By Josh Bell
Jimmy Buffett is an industry. Even if you can’t name a single song he’s ever recorded or have never heard his music in your life, chances are you’re familiar with his image as a laid-back beach bum who loves drinking margaritas and being the life of the party. Thanks to his books, restaurants (including Margaritaville at the Flamingo in Las Vegas), alcoholic beverages and frozen-food items, he’s a ubiquitous pop-culture presence, a sort of mascot for a relaxed island lifestyle.
But Buffett is far more than a symbol and a shrewd businessman: He’s an accomplished singer-songwriter who’s been making music for more than 40 years, and thanks to his devoted fans (who call themselves Parrotheads), he doesn’t have to worry about things like having radio hits or topping the album charts. Aside from the 1977 hit “Margaritaville” (from which Buffett’s restaurant chain takes its name), Buffett hasn’t had a lot of mainstream exposure, but to Parrotheads, songs like “Cheeseburger in Paradise,” “A Pirate Looks at Forty” and “Volcano” are bona fide classics, and you can hear an entire arena singing along to them at pretty much every Buffett concert.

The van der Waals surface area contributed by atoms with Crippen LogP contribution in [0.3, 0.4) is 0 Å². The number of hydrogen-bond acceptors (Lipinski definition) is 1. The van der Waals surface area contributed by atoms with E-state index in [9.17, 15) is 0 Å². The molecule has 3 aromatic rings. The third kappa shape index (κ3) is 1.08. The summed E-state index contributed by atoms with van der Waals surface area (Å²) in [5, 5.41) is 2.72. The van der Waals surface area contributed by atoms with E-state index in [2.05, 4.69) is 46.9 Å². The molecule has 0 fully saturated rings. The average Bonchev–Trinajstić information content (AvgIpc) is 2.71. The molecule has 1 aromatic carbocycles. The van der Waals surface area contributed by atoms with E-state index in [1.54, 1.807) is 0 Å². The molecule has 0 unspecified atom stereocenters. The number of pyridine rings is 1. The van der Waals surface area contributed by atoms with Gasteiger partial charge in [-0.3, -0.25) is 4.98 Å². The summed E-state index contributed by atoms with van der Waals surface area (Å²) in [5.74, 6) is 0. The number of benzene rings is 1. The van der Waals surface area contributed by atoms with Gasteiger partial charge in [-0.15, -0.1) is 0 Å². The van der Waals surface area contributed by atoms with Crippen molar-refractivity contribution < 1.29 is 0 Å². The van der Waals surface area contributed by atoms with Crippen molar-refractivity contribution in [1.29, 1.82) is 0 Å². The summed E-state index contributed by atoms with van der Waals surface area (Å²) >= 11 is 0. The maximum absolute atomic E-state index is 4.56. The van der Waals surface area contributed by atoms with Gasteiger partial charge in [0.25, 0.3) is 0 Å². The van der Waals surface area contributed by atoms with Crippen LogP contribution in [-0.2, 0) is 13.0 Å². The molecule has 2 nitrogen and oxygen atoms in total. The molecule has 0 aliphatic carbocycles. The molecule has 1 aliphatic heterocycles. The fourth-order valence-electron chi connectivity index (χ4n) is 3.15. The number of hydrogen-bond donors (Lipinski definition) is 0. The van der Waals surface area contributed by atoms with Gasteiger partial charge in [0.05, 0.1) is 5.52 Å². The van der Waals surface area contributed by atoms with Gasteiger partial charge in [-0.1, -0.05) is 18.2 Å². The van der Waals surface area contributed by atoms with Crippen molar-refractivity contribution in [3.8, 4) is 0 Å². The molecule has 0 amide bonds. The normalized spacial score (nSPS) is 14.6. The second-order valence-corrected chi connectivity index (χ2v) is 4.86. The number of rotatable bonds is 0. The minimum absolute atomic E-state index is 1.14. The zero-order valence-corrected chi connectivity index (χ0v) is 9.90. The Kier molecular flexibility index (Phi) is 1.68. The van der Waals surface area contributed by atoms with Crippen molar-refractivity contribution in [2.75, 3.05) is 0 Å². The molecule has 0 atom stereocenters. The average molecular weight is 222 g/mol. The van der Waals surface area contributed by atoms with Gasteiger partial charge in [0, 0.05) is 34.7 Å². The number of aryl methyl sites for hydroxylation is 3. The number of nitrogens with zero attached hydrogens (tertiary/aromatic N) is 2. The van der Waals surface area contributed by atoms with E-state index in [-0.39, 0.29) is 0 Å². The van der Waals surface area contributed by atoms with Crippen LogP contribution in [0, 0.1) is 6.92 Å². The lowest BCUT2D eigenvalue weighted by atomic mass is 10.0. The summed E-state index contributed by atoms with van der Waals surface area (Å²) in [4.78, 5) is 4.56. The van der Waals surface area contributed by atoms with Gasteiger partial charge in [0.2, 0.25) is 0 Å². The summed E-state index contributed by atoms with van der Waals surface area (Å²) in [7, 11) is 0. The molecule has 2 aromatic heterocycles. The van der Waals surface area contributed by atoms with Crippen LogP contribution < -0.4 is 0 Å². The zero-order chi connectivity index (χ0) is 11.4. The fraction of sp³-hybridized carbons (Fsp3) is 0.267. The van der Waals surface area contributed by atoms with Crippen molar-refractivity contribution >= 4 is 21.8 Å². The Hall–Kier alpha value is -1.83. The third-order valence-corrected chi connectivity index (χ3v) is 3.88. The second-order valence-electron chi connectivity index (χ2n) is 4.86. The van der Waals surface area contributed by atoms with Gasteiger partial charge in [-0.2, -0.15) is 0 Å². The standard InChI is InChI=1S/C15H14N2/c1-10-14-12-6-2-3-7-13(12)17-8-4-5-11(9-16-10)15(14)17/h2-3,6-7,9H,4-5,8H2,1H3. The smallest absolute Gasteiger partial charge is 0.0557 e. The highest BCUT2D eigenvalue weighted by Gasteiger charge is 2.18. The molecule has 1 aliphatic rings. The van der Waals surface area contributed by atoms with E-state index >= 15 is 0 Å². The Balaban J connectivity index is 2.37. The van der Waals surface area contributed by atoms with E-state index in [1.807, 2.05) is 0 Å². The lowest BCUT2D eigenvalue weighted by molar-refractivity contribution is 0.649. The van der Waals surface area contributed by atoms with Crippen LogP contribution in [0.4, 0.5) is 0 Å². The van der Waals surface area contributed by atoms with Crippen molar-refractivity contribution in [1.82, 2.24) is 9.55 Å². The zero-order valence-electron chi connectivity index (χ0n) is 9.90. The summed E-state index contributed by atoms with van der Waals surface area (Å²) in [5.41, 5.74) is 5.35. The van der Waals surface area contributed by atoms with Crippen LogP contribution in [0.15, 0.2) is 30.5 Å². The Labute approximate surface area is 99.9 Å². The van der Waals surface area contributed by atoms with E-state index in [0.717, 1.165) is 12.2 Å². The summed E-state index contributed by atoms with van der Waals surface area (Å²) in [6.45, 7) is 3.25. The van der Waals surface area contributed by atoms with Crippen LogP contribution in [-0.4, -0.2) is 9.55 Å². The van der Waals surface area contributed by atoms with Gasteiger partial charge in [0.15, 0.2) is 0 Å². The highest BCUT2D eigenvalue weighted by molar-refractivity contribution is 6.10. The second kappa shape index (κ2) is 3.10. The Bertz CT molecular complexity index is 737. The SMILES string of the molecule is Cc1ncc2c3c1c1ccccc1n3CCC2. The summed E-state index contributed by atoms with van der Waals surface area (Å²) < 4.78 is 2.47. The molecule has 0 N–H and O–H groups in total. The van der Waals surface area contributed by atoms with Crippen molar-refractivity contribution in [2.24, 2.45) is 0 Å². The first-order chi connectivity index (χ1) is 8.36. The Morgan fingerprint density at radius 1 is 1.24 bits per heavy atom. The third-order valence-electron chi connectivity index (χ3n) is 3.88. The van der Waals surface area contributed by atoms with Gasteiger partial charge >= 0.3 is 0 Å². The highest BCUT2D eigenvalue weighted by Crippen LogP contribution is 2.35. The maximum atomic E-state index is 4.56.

Buffett has been reaching wider audiences in recent years, thanks to duets with country music stars like Alan Jackson (“It’s Five O’Clock Somewhere”) and Zac Brown (“Knee Deep”), which have helped him connect with a new generation of fans and expand into a new genre. It’s all part of the ongoing Buffett industry, a well-oiled machine dedicated to the higher calling of chilling out and having a good time.